BOGOTA, Feb 22 (Reuters) - Colombia's economy will grow faster this year than in 2018, though less than the government expects because of a slow recovery in the manufacturing sector and imbalances in external accounts, a Reuters poll showed on Friday.
The survey of 19 analysts showed economic expansion predictions remained at 3.2 percent for this year, below the government's 3.6 percent goal, and at 3.5 percent for next year.
The survey showed a slight uptick in GDP growth expectations for 2018 to 2.67 percent from 2.60 percent in last month's survey; the government's goal was 2.60 percent. The government will reveal economic growth data for last year on Feb. 28.
Analysts expect growth in the fourth quarter of 2018 to have been 3 percent compared with a year earlier.
"Private consumption likely will be the main driver of the economic cycle, once again, consistent with better domestic fundamentals, including low inflation, low interest rates and a resilient credit market," said Andres Abadia, an economist at Phanteon Macroeconomics in London.
"More immediately, though, the relatively weak industrial data and recent downside pressures in the labor market indicate that the output gap is far from closing," he said.
The central bank recently raised its estimate for the current account deficit to 3.9 percent of GDP from a previous estimate of 3.4 percent. The current account deficit is considered one of the main risks of the Colombian economy.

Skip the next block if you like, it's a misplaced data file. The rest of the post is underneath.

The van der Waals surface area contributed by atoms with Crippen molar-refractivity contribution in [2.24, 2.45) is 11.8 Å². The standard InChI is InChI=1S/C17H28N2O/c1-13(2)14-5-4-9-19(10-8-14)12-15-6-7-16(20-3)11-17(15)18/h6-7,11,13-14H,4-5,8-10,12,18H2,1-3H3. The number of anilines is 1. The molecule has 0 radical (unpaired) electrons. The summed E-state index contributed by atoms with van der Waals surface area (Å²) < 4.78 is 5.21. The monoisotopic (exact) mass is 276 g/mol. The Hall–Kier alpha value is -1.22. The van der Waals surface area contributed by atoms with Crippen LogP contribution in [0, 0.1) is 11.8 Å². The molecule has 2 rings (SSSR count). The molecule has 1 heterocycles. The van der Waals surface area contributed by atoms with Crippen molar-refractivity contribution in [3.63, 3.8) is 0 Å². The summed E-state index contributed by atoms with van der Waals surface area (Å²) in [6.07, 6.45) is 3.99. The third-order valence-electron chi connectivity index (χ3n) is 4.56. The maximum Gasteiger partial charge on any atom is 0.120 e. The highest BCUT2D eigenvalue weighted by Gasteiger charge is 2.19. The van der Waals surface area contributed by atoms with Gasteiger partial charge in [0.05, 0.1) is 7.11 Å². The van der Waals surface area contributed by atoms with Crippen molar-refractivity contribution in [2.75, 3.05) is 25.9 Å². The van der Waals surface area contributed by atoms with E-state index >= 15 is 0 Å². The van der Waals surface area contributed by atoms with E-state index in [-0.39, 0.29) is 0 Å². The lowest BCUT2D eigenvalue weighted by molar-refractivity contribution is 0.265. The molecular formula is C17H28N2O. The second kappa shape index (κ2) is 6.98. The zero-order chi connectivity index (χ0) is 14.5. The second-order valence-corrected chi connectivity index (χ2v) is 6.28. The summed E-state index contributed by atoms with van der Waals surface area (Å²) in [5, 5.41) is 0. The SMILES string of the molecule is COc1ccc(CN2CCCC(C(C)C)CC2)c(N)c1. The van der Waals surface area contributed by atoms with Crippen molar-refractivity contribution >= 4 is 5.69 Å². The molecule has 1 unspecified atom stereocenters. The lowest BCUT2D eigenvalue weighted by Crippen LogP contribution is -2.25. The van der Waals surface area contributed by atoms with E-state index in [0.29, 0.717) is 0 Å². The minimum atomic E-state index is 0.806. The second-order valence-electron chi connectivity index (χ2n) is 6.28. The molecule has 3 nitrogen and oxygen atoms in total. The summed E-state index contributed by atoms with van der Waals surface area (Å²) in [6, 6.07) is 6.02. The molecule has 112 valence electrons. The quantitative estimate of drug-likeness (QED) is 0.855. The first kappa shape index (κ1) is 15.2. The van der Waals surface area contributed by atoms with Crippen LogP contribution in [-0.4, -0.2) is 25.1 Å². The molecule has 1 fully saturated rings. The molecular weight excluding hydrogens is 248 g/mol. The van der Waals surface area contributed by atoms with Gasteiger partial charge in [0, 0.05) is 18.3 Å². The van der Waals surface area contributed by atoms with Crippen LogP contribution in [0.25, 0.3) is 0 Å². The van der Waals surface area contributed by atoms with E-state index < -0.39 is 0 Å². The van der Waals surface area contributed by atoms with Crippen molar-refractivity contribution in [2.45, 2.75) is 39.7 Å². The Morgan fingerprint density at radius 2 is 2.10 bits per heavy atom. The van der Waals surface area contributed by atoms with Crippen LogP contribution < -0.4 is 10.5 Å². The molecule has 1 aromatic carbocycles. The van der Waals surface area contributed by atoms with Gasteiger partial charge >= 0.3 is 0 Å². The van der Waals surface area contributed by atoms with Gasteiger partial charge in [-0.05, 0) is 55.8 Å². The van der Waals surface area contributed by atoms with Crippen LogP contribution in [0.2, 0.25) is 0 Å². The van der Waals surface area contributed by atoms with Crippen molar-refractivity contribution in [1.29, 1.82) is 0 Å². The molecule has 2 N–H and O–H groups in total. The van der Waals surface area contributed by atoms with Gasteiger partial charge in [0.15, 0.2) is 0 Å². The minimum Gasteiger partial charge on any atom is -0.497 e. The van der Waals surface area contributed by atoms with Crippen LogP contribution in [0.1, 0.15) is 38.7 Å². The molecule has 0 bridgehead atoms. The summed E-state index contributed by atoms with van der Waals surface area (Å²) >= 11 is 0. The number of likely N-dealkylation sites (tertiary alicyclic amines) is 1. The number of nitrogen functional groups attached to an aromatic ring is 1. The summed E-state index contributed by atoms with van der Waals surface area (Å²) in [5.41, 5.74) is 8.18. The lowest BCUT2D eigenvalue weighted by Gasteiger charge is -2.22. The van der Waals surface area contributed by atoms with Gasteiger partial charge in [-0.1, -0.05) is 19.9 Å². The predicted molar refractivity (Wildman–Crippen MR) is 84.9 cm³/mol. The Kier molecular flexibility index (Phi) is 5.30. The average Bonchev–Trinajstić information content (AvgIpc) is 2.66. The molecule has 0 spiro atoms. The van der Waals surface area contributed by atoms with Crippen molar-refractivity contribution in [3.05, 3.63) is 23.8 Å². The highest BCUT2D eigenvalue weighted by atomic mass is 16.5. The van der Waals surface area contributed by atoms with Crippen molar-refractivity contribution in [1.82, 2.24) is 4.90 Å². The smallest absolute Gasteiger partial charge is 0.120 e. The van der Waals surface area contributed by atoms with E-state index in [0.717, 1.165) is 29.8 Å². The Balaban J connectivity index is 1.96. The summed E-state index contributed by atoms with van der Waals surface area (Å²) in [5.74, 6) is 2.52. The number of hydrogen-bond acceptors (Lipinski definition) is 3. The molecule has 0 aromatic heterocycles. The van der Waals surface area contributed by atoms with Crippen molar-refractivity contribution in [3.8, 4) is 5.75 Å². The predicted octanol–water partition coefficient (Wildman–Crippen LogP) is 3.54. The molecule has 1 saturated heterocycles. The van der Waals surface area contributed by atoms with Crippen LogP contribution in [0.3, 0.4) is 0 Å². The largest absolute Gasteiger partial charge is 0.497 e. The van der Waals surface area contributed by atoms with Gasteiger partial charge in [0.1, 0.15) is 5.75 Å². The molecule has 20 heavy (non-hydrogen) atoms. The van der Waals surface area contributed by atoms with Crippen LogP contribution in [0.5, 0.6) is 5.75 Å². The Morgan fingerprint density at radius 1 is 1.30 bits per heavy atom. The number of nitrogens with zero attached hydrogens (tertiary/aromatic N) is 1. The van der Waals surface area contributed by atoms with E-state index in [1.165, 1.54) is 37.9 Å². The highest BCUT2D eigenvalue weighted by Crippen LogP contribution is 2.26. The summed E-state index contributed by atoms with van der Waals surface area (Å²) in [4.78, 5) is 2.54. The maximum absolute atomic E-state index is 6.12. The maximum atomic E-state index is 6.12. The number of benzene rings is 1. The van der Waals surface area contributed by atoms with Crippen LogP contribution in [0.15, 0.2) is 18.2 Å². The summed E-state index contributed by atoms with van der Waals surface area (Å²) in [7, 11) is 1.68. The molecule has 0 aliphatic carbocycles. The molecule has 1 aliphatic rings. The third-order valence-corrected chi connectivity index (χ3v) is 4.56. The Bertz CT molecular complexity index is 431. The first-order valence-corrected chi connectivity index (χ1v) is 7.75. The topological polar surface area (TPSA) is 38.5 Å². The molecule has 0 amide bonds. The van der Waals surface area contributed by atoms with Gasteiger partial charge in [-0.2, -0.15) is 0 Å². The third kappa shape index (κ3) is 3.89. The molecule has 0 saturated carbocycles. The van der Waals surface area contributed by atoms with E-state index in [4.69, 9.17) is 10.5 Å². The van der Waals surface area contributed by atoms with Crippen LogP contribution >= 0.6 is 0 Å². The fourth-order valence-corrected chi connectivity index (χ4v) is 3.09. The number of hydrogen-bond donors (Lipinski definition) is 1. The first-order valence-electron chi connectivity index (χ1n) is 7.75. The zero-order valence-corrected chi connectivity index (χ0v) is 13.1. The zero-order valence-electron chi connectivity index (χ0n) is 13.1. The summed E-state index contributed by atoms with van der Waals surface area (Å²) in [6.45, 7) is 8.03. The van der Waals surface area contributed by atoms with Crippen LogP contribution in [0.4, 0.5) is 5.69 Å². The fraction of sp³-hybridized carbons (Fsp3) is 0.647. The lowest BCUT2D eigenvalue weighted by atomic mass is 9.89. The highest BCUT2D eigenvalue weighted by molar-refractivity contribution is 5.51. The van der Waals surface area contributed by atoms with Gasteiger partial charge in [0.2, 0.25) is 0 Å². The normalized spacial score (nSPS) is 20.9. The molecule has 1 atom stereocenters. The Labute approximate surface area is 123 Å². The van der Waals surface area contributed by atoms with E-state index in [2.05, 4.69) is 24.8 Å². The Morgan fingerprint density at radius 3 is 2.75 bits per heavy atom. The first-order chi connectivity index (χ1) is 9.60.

Analysts' inflation expectations for this year fell to 3.40 percent from 3.46 percent in last month's survey.
In February consumer prices are expected to rise 0.73 percent, which would take accumulated 12-month inflation to 3.17 percent.
Given the slow improvement in the economy for this year and next, analysts expect the benchmark interest rate to be raised to 4.75 percent by the end of 2019, from 4.25 percent currently. Their expectations for 2020 slipped to 5 percent from 5.25 percent in last month's poll.
"A slow recovery, an uncertain external scenario and controlled inflation suggest that there's no need for rate increases in the short term," said David Cubides, an analyst at Itau in Colombia. (Reporting by Nelson Bocanegra Writing by Helen Murphy Editing by Julia Symmes Cobb and Phil Berlowitz)